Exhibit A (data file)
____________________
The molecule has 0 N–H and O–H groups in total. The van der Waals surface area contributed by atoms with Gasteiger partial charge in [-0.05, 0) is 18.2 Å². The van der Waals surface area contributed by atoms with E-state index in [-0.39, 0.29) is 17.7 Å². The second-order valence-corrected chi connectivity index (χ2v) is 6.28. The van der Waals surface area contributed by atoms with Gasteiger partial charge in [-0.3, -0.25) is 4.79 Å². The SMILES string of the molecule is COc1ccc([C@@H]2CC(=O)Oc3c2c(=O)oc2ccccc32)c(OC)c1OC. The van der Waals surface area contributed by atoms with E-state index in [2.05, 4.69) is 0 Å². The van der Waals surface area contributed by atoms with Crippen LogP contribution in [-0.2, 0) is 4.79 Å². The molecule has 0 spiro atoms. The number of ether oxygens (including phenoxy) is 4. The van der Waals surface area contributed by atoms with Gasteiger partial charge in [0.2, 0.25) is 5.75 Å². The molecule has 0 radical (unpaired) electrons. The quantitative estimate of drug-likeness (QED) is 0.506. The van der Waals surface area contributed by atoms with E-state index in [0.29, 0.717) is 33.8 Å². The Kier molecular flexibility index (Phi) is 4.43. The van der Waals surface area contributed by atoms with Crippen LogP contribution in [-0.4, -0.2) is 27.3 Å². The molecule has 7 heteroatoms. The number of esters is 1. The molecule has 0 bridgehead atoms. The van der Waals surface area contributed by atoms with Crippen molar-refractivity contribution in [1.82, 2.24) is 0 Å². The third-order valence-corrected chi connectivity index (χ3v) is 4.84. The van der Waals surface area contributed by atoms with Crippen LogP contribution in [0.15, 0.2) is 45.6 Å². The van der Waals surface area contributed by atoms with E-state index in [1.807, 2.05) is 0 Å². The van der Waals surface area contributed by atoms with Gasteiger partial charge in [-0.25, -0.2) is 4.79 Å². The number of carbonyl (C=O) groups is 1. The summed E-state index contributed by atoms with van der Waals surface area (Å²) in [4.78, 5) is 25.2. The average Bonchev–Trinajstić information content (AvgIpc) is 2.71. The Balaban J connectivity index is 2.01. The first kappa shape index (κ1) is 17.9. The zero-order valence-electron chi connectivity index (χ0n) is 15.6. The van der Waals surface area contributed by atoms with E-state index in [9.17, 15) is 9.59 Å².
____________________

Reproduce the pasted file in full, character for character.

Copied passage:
The molecule has 0 N–H and O–H groups in total. The van der Waals surface area contributed by atoms with Gasteiger partial charge in [-0.05, 0) is 18.2 Å². The van der Waals surface area contributed by atoms with E-state index in [-0.39, 0.29) is 17.7 Å². The second-order valence-corrected chi connectivity index (χ2v) is 6.28. The van der Waals surface area contributed by atoms with Gasteiger partial charge in [-0.3, -0.25) is 4.79 Å². The SMILES string of the molecule is COc1ccc([C@@H]2CC(=O)Oc3c2c(=O)oc2ccccc32)c(OC)c1OC. The van der Waals surface area contributed by atoms with E-state index in [2.05, 4.69) is 0 Å². The van der Waals surface area contributed by atoms with Crippen LogP contribution in [-0.2, 0) is 4.79 Å². The molecule has 0 spiro atoms. The number of ether oxygens (including phenoxy) is 4. The van der Waals surface area contributed by atoms with Gasteiger partial charge in [0.2, 0.25) is 5.75 Å². The molecule has 0 radical (unpaired) electrons. The quantitative estimate of drug-likeness (QED) is 0.506. The van der Waals surface area contributed by atoms with E-state index in [0.29, 0.717) is 33.8 Å². The Kier molecular flexibility index (Phi) is 4.43. The van der Waals surface area contributed by atoms with Crippen LogP contribution in [-0.4, -0.2) is 27.3 Å². The molecule has 7 heteroatoms. The number of esters is 1. The molecule has 0 bridgehead atoms. The van der Waals surface area contributed by atoms with Crippen molar-refractivity contribution in [1.82, 2.24) is 0 Å². The third-order valence-corrected chi connectivity index (χ3v) is 4.84. The van der Waals surface area contributed by atoms with Crippen LogP contribution in [0.15, 0.2) is 45.6 Å². The van der Waals surface area contributed by atoms with E-state index in [1.807, 2.05) is 0 Å². The van der Waals surface area contributed by atoms with Gasteiger partial charge in [-0.25, -0.2) is 4.79 Å². The number of carbonyl (C=O) groups is 1. The summed E-state index contributed by atoms with van der Waals surface area (Å²) in [4.78, 5) is 25.2. The average Bonchev–Trinajstić information content (AvgIpc) is 2.71. The Balaban J connectivity index is 2.01. The first kappa shape index (κ1) is 17.9. The zero-order valence-electron chi connectivity index (χ0n) is 15.6. The van der Waals surface area contributed by atoms with E-state index in [9.17, 15) is 9.59 Å².